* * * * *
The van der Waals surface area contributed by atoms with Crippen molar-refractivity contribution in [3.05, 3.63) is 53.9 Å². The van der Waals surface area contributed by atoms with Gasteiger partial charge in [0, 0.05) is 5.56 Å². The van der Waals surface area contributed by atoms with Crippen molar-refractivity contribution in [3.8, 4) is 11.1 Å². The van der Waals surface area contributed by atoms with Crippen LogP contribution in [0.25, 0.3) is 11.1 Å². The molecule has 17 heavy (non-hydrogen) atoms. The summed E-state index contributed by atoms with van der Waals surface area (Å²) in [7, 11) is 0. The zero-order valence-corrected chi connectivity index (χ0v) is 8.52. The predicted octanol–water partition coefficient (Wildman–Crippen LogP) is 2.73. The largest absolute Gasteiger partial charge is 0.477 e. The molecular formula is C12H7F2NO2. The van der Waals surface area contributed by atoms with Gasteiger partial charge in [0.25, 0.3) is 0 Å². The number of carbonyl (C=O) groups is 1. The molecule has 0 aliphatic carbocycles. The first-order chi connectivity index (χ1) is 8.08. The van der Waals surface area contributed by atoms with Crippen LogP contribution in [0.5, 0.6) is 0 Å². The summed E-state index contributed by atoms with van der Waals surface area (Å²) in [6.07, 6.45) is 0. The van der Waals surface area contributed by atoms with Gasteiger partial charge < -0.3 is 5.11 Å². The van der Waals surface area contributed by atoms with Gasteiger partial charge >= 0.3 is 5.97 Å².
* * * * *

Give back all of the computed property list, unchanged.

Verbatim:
The van der Waals surface area contributed by atoms with Crippen molar-refractivity contribution in [3.05, 3.63) is 53.9 Å². The van der Waals surface area contributed by atoms with Gasteiger partial charge in [0, 0.05) is 5.56 Å². The van der Waals surface area contributed by atoms with Crippen molar-refractivity contribution in [3.8, 4) is 11.1 Å². The van der Waals surface area contributed by atoms with Crippen LogP contribution in [0.25, 0.3) is 11.1 Å². The molecule has 17 heavy (non-hydrogen) atoms. The summed E-state index contributed by atoms with van der Waals surface area (Å²) in [7, 11) is 0. The zero-order valence-corrected chi connectivity index (χ0v) is 8.52. The predicted octanol–water partition coefficient (Wildman–Crippen LogP) is 2.73. The largest absolute Gasteiger partial charge is 0.477 e. The molecular formula is C12H7F2NO2. The van der Waals surface area contributed by atoms with Gasteiger partial charge in [0.25, 0.3) is 0 Å². The number of carbonyl (C=O) groups is 1. The molecule has 0 aliphatic carbocycles. The first-order chi connectivity index (χ1) is 8.08. The van der Waals surface area contributed by atoms with Crippen LogP contribution in [0.5, 0.6) is 0 Å². The summed E-state index contributed by atoms with van der Waals surface area (Å²) in [6.07, 6.45) is 0. The van der Waals surface area contributed by atoms with Gasteiger partial charge < -0.3 is 5.11 Å². The van der Waals surface area contributed by atoms with Gasteiger partial charge >= 0.3 is 5.97 Å².